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Efficient use of bed resource with the “Hospital without bricks” program at the IMSS


Cómo citar este artículo:
Noyola-González A, Morales-Rojas SA. Eficiencia en el uso del recurso cama con el programa “Hospital sin Ladrillos” en el IMSS. Rev Enferm Inst Mex Seguro Soc. 2016;24(1):75-9.

Efficient use of bed resource with the “Hospital without bricks” program at the IMSS

Alicia Noyola-González,1 Sergio Alejandro Morales-Rojas1

1División de Infraestructura Médica, Coordinación de Planeación de Infraestructura Médica, Instituto Mexicano del Seguro Social. Distrito Federal, México

Correspondence: Alicia Noyola-González

Email: alicia.noyola@imss.gob.mx

Date received: April 22nd, 2015

Date judged: June 19th, 2015

Date accepted: August 21st, 2015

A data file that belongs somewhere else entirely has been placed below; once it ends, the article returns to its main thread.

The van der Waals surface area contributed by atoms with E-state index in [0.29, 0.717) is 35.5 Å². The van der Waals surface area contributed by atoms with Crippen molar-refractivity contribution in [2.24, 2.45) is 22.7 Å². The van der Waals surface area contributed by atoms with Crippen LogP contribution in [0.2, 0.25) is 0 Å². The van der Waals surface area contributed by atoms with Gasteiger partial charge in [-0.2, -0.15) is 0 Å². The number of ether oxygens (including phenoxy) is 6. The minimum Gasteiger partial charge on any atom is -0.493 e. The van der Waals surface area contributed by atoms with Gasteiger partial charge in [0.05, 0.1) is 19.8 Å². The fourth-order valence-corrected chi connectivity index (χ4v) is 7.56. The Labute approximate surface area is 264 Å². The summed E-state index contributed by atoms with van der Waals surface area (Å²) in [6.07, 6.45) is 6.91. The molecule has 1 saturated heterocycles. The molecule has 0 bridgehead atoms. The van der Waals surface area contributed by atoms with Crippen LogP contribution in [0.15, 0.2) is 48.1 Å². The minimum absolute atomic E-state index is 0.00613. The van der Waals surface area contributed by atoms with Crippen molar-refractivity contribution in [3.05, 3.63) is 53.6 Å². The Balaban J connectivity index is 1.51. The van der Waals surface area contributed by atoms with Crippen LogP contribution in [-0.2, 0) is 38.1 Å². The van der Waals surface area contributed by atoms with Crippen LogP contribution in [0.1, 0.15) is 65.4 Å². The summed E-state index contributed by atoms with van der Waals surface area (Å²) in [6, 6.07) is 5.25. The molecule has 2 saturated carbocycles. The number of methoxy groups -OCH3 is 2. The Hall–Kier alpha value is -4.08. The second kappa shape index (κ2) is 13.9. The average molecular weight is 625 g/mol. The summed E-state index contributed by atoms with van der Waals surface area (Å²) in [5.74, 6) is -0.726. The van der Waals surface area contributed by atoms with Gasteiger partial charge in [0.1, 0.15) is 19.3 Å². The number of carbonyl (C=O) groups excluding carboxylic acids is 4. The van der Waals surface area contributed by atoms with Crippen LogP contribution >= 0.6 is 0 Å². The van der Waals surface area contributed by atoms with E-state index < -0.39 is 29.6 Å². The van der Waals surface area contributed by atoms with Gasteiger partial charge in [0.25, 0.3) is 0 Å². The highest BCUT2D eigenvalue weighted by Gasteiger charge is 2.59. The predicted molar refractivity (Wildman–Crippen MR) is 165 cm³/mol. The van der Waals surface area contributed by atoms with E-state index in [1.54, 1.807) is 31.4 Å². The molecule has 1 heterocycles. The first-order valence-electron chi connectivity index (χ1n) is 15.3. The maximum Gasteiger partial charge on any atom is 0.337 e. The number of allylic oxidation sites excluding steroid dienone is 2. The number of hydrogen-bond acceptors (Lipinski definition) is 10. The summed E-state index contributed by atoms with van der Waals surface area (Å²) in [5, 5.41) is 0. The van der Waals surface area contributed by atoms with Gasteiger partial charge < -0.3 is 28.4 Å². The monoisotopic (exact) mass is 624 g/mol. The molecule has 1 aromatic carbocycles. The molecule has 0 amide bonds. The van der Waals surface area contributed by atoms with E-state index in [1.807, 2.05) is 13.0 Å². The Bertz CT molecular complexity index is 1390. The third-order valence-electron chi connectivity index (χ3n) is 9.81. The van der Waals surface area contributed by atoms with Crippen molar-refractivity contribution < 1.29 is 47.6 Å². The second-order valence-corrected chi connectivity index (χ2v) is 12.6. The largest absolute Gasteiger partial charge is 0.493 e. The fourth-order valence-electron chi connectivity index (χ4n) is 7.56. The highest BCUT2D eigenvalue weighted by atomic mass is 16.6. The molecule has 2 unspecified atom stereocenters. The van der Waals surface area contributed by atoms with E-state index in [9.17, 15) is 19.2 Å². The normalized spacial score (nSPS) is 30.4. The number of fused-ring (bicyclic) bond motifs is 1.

In order to improve medical care by reorganizing spaces and countable resources beds, implemented from 2008, the “Hospital without bricks” in the health care units of the Mexican Social Security Institute. In response to the dynamics of the epidemiological profile, which has been modified directly related to demographic behavior, the elderly population is growing compared to the pediatric population. This is reflected in the demand for consultations for adults and older adults in emergency departments, which occupy more than 50 % of care for chronic diseases without control and complications thereof; mainly by DM2, renal failure, hypertension, stroke and heart blocks, which all of them require hospitalization. Therefore the “Hospital without bricks” is a mechanism to reduce congestion in the emergency department and increases the availability of beds in hospitalization services. The redesign of the hospital’s process is possible on the basis of the analysis of occupancy rates and use of existing spaces, allowing the number of beds reorganize and optimize the occupation of critical services. Along with other programs such as ‘Puerperio de Bajo Riesgo’, ‘Cirugía de Corta Estancia’ and ‘Sala de Altas’, the success rate can rise to 100 %.